When people begin looking for co-op housing in Michigan their top priority is finding a home that meets the needs of their family. Unfortunately, some of these seekers may encounter discrimination when they try to arrange a viewing or apply to join the community.
Federal and state anti-discrimination laws make it clear that it is illegal for a homeowner, landlord or co-op board to discriminate against applicants on the basis of race, nationality, disability and several other immutable characteristics. While there is some evidence that housing discrimination on the basis of race or ethnicity has been on the decline, violations continue to occur.
This type of discrimination can sometimes be hard to detect. This may be because bias is often a factor in the earliest stages of the application process, before an applicant's history and qualifications are considered. A co-op member or administrator may take note of an "ethnic" name and ignore the application. While this practice is illegal, it still occurs.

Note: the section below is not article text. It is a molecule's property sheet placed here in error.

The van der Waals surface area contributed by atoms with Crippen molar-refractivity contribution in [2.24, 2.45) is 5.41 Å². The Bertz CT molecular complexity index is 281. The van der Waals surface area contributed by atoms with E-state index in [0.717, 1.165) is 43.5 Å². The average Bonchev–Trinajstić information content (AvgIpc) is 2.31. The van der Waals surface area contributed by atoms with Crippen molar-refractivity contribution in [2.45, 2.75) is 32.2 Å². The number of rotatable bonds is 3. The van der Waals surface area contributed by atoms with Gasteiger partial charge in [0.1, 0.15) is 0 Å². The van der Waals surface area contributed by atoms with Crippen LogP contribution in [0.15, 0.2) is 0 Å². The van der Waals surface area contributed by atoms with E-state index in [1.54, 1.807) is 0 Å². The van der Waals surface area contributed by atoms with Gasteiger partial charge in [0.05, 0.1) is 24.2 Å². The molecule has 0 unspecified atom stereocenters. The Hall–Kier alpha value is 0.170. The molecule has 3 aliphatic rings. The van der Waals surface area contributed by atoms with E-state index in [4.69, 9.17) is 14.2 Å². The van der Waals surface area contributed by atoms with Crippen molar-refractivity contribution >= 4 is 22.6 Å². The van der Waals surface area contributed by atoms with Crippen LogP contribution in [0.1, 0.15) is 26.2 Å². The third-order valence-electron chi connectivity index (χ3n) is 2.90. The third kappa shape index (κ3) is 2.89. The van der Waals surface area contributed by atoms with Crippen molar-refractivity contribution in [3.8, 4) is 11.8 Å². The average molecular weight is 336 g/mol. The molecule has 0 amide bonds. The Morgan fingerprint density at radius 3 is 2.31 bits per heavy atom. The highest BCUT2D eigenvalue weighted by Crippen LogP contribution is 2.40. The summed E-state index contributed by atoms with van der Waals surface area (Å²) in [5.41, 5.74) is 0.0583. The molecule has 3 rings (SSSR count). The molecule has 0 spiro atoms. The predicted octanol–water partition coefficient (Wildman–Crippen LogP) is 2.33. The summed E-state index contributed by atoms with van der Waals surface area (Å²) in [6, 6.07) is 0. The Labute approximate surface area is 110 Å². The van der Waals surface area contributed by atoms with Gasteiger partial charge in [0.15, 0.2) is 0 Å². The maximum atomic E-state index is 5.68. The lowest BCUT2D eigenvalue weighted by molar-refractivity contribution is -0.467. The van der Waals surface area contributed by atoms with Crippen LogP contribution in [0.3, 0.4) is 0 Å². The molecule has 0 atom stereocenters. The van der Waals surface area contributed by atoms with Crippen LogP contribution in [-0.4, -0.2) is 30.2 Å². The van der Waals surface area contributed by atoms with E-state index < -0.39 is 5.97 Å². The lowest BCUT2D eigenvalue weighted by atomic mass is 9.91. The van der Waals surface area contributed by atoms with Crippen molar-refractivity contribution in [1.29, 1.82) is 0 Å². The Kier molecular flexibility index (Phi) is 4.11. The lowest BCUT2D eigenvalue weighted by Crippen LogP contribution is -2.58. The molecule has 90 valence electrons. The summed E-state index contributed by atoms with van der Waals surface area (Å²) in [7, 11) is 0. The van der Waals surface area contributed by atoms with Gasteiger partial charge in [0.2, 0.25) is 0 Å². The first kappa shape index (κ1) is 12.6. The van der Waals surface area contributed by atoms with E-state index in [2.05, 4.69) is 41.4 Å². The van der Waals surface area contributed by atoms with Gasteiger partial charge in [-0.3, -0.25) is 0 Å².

In addition to being illegal, there is evidence that housing discrimination can also be unhealthy. When property owners and management boards discriminate, individuals and families of minority racial, ethnic and religious groups may have to settle for substandard housing in neighborhoods that have high crime levels as well as environmental concerns such as pollution.
Individuals and families who believe that they have been the victims of housing discrimination may benefit from speaking with an attorney with experience in cases involving fair housing. The lawyer may be able to review the client's case and launch an investigation into the practices of the co-op board.